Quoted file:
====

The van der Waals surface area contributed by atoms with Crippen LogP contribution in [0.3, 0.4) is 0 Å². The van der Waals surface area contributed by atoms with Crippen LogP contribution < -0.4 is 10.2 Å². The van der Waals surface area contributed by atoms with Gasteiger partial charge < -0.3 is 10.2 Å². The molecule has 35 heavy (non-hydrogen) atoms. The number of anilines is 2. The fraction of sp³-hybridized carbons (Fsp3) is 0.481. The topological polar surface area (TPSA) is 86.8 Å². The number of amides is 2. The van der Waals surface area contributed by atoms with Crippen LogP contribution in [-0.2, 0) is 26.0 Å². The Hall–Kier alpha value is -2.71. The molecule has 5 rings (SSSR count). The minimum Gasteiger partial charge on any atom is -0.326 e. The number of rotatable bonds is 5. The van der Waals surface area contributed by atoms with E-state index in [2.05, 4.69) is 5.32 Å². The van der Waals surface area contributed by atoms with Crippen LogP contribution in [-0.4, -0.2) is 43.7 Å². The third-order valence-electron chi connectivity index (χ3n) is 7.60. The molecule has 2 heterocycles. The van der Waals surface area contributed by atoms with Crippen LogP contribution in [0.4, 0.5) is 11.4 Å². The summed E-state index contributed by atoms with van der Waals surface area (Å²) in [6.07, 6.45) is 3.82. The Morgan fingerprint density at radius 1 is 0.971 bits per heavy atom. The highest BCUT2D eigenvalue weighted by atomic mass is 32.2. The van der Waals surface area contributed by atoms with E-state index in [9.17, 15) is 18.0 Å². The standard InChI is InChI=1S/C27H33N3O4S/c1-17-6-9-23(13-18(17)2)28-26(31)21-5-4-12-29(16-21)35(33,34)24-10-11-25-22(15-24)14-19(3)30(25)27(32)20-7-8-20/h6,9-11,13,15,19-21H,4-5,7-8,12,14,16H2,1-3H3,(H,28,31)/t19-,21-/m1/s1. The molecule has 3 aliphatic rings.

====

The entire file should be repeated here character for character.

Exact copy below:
The van der Waals surface area contributed by atoms with Crippen LogP contribution in [0.3, 0.4) is 0 Å². The van der Waals surface area contributed by atoms with Crippen LogP contribution < -0.4 is 10.2 Å². The van der Waals surface area contributed by atoms with Gasteiger partial charge < -0.3 is 10.2 Å². The molecule has 35 heavy (non-hydrogen) atoms. The number of anilines is 2. The fraction of sp³-hybridized carbons (Fsp3) is 0.481. The topological polar surface area (TPSA) is 86.8 Å². The number of amides is 2. The van der Waals surface area contributed by atoms with Crippen LogP contribution in [-0.2, 0) is 26.0 Å². The Hall–Kier alpha value is -2.71. The molecule has 5 rings (SSSR count). The minimum Gasteiger partial charge on any atom is -0.326 e. The number of rotatable bonds is 5. The van der Waals surface area contributed by atoms with E-state index in [2.05, 4.69) is 5.32 Å². The van der Waals surface area contributed by atoms with Crippen LogP contribution in [-0.4, -0.2) is 43.7 Å². The third-order valence-electron chi connectivity index (χ3n) is 7.60. The molecule has 2 heterocycles. The van der Waals surface area contributed by atoms with Crippen LogP contribution in [0.4, 0.5) is 11.4 Å². The summed E-state index contributed by atoms with van der Waals surface area (Å²) in [6.07, 6.45) is 3.82. The Morgan fingerprint density at radius 1 is 0.971 bits per heavy atom. The highest BCUT2D eigenvalue weighted by atomic mass is 32.2. The van der Waals surface area contributed by atoms with E-state index in [9.17, 15) is 18.0 Å². The standard InChI is InChI=1S/C27H33N3O4S/c1-17-6-9-23(13-18(17)2)28-26(31)21-5-4-12-29(16-21)35(33,34)24-10-11-25-22(15-24)14-19(3)30(25)27(32)20-7-8-20/h6,9-11,13,15,19-21H,4-5,7-8,12,14,16H2,1-3H3,(H,28,31)/t19-,21-/m1/s1. The molecule has 3 aliphatic rings.